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Ok, well Ive come down to wanting a full time *Nix desktop. But I still would like to Keep my Windows Xp(For using the NWN Aurora Editor, and other Windows games) since windows aps run best on windows. I plan to do the dual boot on my next clean format of windows, so everything will be backed up before hand. Here's my questions/concerns:
1) Will a dual boot have any technical issues AFTER its been done, as in will Grub fritz randomly and not boot one of my OS's?
2) I know I cant write to NTFS without risking corrupting the filesystem, but is there a way to mount my linux partitions in Windows? I plan on making a 5-10 gig fat32 partition for storing my music and other things that I would use in both OS's.
3) Is there any risk of loosing data AFTER the dual boot is setup? I image a lot of hard drives onto my windows box for my dad's customers. They are all temporary but still.
4) Overall, is dual booting a good idea, or should I just wait and get another machine? I do have another one, its just a pain to have two comps on my desk, even if one is a shuttle.
Dual booting is fine and dandy. Grub shouldn't have any problems.
The problem with sharing stuff between OSes is having a partition that you can r/w from in both OSes - I wouldn't recommend Fat32, honestly. It may work with a small partition size, but I'm not sure.
You can get NTFS drivers that'll allow Linux to r/w from an NTFS partition, so give that a try. Captive NTFS is one of them. You can also get software that'll allow you to r/w Linux partitions (Paragon).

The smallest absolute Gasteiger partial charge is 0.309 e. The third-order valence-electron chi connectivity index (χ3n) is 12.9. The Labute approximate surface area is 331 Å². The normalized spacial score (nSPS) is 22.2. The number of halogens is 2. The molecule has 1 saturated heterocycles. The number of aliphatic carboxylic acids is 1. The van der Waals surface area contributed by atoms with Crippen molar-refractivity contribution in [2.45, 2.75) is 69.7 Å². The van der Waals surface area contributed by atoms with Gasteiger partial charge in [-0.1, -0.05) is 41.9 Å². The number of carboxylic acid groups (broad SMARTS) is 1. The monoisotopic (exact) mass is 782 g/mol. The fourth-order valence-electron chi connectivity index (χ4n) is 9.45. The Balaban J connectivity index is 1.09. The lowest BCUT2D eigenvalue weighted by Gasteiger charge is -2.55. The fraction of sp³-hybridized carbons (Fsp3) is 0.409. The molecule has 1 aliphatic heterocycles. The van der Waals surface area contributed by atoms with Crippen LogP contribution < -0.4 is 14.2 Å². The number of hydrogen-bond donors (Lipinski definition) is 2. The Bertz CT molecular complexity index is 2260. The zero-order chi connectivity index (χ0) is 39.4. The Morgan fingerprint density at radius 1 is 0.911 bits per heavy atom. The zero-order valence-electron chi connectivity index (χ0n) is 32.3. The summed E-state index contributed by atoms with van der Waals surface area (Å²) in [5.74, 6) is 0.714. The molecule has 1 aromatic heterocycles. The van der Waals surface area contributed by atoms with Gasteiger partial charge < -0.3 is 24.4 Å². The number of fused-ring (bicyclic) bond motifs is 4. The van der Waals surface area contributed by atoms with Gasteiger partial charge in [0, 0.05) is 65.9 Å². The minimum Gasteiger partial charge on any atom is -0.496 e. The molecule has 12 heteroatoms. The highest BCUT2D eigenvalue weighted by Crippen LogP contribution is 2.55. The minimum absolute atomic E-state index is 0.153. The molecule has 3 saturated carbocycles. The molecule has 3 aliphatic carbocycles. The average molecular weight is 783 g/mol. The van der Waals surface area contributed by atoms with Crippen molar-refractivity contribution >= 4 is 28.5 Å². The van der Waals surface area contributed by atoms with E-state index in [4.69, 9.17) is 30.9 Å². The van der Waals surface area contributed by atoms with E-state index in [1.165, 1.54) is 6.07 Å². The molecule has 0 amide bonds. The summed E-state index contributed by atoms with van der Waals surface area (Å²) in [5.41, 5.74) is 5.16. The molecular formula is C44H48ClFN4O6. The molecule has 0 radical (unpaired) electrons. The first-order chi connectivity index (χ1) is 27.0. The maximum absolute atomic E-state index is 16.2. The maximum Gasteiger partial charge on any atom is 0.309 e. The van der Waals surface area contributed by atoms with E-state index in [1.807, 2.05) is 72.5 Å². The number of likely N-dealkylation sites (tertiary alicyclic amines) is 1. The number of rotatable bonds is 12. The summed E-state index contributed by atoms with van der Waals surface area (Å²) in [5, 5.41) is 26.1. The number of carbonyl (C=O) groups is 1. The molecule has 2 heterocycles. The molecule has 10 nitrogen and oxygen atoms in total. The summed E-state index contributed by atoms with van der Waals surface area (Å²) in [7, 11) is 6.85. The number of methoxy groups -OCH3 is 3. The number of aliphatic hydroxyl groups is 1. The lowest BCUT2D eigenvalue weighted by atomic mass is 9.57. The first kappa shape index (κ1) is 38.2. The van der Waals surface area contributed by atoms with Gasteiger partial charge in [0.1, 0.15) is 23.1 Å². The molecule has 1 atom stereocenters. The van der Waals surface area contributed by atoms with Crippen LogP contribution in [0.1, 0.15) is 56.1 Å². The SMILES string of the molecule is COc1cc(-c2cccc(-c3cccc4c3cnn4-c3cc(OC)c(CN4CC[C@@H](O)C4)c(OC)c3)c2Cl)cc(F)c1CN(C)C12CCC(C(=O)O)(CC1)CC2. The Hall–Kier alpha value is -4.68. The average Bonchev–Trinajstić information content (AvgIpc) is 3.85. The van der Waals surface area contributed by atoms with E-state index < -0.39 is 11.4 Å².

GRUB can be convinced to boot most systems, though every now and then there is a system that requires extra tweaking and convincing. I typically boot ten systems from a single disk using GRUB.
I recommend using FAT32 to read and write stuff common to both Windows and Linux. NTFS support is getting much better, but read and write access is still debatable unless you're sure you have the latest and greatest. FAT32 read/write access is very well tested out.
Dual booting is a good idea, but do make sure that you back up data. Until people gain experience, problems sometimes do happen, though most of the time, it's operator error. Like anything else, though, hard disks go bad and from time to time, software problems arise. Back up just to be safe.
That said, I multiboot every day and have done so since 1999.